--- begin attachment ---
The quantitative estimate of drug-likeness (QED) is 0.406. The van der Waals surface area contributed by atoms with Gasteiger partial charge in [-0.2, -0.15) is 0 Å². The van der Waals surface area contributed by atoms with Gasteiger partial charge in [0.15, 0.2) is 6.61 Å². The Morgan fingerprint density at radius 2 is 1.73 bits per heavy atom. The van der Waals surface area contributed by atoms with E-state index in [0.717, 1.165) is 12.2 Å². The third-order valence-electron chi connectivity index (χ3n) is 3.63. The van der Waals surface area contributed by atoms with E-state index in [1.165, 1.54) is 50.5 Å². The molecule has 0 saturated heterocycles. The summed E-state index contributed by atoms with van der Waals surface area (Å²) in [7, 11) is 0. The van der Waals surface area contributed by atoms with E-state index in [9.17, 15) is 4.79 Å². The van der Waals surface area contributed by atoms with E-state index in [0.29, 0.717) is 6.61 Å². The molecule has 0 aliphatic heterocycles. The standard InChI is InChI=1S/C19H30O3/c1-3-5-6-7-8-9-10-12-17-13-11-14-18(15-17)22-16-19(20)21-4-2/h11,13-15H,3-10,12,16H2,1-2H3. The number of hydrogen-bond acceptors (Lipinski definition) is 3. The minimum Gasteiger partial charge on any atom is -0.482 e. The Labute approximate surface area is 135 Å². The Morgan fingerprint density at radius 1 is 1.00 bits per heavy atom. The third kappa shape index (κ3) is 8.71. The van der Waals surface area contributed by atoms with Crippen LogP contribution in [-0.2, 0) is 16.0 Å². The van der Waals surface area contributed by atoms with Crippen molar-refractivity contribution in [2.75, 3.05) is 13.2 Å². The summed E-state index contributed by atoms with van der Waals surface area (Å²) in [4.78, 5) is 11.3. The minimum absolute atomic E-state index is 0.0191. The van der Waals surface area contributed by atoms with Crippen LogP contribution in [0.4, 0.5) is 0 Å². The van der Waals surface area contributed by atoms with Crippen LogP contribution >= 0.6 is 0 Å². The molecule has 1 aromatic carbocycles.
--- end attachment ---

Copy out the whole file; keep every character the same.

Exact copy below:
The quantitative estimate of drug-likeness (QED) is 0.406. The van der Waals surface area contributed by atoms with Gasteiger partial charge in [-0.2, -0.15) is 0 Å². The van der Waals surface area contributed by atoms with Gasteiger partial charge in [0.15, 0.2) is 6.61 Å². The Morgan fingerprint density at radius 2 is 1.73 bits per heavy atom. The van der Waals surface area contributed by atoms with E-state index in [0.717, 1.165) is 12.2 Å². The third-order valence-electron chi connectivity index (χ3n) is 3.63. The van der Waals surface area contributed by atoms with E-state index in [1.165, 1.54) is 50.5 Å². The molecule has 0 saturated heterocycles. The summed E-state index contributed by atoms with van der Waals surface area (Å²) in [7, 11) is 0. The van der Waals surface area contributed by atoms with E-state index in [9.17, 15) is 4.79 Å². The van der Waals surface area contributed by atoms with E-state index in [0.29, 0.717) is 6.61 Å². The molecule has 0 aliphatic heterocycles. The standard InChI is InChI=1S/C19H30O3/c1-3-5-6-7-8-9-10-12-17-13-11-14-18(15-17)22-16-19(20)21-4-2/h11,13-15H,3-10,12,16H2,1-2H3. The number of hydrogen-bond acceptors (Lipinski definition) is 3. The minimum Gasteiger partial charge on any atom is -0.482 e. The Labute approximate surface area is 135 Å². The Morgan fingerprint density at radius 1 is 1.00 bits per heavy atom. The third kappa shape index (κ3) is 8.71. The van der Waals surface area contributed by atoms with Crippen LogP contribution in [-0.2, 0) is 16.0 Å². The van der Waals surface area contributed by atoms with Crippen molar-refractivity contribution in [2.75, 3.05) is 13.2 Å². The summed E-state index contributed by atoms with van der Waals surface area (Å²) in [4.78, 5) is 11.3. The minimum absolute atomic E-state index is 0.0191. The van der Waals surface area contributed by atoms with Crippen LogP contribution in [0.4, 0.5) is 0 Å². The van der Waals surface area contributed by atoms with Crippen LogP contribution >= 0.6 is 0 Å². The molecule has 1 aromatic carbocycles.